Learning from Private Equity – Marketing Society Conference part 1
This is the first of four posts on brand leadership stories from last week's Marketing Society Conference. After a slightly shaky start (the CEO of The Futures Company telling us you can't forecast the future?!), it turned into a cracking day, with some brilliant case studies.
The first post is on "Learning from Private Equity", based on an interview with Martin Glenn, CEO of Birds Eye, and Damon Buffini, Head of Permira, the private equity owners of Birds Eye.
This was a great quote from Martin. His point was that companies get comfortable and do things in a certain way because… that's the way they have always done things. Achieving growth normally means forcing and cajoling people to change. As he said, "This needs insight, creativity and courage." And I think the last of these, courage, is the one that sets apart the really successful people.
As one of my INSEAD professors said, "There is only one person who likes change. A wet baby."
2. "Marketing is not about giving consumers what they want, but rather what they value"
Another Glenn gem that rightfully kicks into touch the idea that marketing is about understanding and satisfying consumer needs. As consumers, we all want the best possible product at the lowest price. Marketing is figuring out what people really value, and what they don't. And then creating a business model to deliver this.
A good example is the work Tom Allchurch is leading at Bigham's, a food brand I posted on here. He is working on re-engineering the packaging of some of his products to cut costs, but in a way that won't make the offer less appealing. For example, by changing suppliers, or using lighter enamel ramekins for the pies.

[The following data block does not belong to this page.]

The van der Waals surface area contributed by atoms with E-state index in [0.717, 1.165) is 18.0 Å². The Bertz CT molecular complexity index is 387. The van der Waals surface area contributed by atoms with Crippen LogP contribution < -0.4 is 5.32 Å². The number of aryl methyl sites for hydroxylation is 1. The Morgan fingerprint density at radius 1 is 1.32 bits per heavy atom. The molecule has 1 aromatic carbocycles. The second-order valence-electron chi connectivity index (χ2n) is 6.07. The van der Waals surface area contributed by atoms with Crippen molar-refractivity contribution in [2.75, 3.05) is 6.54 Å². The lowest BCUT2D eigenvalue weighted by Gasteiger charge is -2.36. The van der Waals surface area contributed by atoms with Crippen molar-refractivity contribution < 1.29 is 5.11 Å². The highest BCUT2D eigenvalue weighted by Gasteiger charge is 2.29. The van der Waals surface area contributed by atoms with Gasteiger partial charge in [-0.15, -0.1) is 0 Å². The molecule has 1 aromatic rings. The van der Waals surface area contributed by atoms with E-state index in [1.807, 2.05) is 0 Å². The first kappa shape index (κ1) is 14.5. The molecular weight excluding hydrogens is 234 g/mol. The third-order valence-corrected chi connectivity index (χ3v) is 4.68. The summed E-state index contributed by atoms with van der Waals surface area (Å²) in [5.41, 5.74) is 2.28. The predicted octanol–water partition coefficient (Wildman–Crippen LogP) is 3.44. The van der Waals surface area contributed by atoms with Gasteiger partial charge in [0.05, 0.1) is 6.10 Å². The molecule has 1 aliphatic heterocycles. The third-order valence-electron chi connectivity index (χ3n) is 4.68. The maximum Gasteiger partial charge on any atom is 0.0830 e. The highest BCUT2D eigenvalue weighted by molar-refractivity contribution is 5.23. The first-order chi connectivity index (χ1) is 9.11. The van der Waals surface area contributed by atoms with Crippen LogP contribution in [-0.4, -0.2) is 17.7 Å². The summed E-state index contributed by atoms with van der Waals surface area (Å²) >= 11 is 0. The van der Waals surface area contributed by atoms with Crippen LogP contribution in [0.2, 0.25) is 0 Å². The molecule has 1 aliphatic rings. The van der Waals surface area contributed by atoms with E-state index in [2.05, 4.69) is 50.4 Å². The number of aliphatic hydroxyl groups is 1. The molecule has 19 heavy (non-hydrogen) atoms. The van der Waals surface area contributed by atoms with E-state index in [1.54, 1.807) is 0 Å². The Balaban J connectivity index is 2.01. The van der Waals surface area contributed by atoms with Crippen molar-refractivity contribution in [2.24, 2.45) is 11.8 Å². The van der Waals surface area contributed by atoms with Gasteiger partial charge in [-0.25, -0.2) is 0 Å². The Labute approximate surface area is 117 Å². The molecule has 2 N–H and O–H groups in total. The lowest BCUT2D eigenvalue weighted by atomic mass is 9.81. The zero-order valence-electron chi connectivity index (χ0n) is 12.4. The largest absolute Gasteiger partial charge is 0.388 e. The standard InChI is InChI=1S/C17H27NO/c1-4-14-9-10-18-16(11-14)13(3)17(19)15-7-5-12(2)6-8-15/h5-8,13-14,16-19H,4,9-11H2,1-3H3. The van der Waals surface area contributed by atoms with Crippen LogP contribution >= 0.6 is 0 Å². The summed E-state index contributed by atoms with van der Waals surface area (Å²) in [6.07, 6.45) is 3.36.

3. "Today its not the big eating the small. Its the fast eating the slow".
This was Damien's point. I've heard it a lot in the internet world. But interesting to hear him say its also important in the consumer goods world. The rate of innovation has increased, both from branded competitors and retailer own label. And the time it takes many big companies to get anything out the door is still scary. More on this in the next post on Reckitt Benkiser, one company who do recognize the need for speed.
4. "Turning spending from general to specific"
This was Damien's response when asked the old favourite about private equity firms raping the companies they buy by cutting marketing spend. And its spot on. What he forces companies to do is to stop general marketing spending, and re-focus it on the things that, as we say, "SMS" – sell more stuff.
One example is moving from fancy brand "theme" advertising to communication that builds the brand and the business at the same time, as I recently posted on here.
5. Execution is key
Martin's final advice was to start your marketing life in sales, so you learn how to "turn a great idea into a great programme." Martin used to lead marketing at Walkers, who are grand masters at really activating and amplifying in store great brand ideas, such as their Brit Trips promotion. As Martin says, "An average programme brilliantly executed will always beat a brilliant programme poorly executed".
In conclusion, learning from private equity means being brave enough to drive change, re-focusing marketing on stuff that helps you sell more stuff and remembering that excellent execution is as important as smart strategy.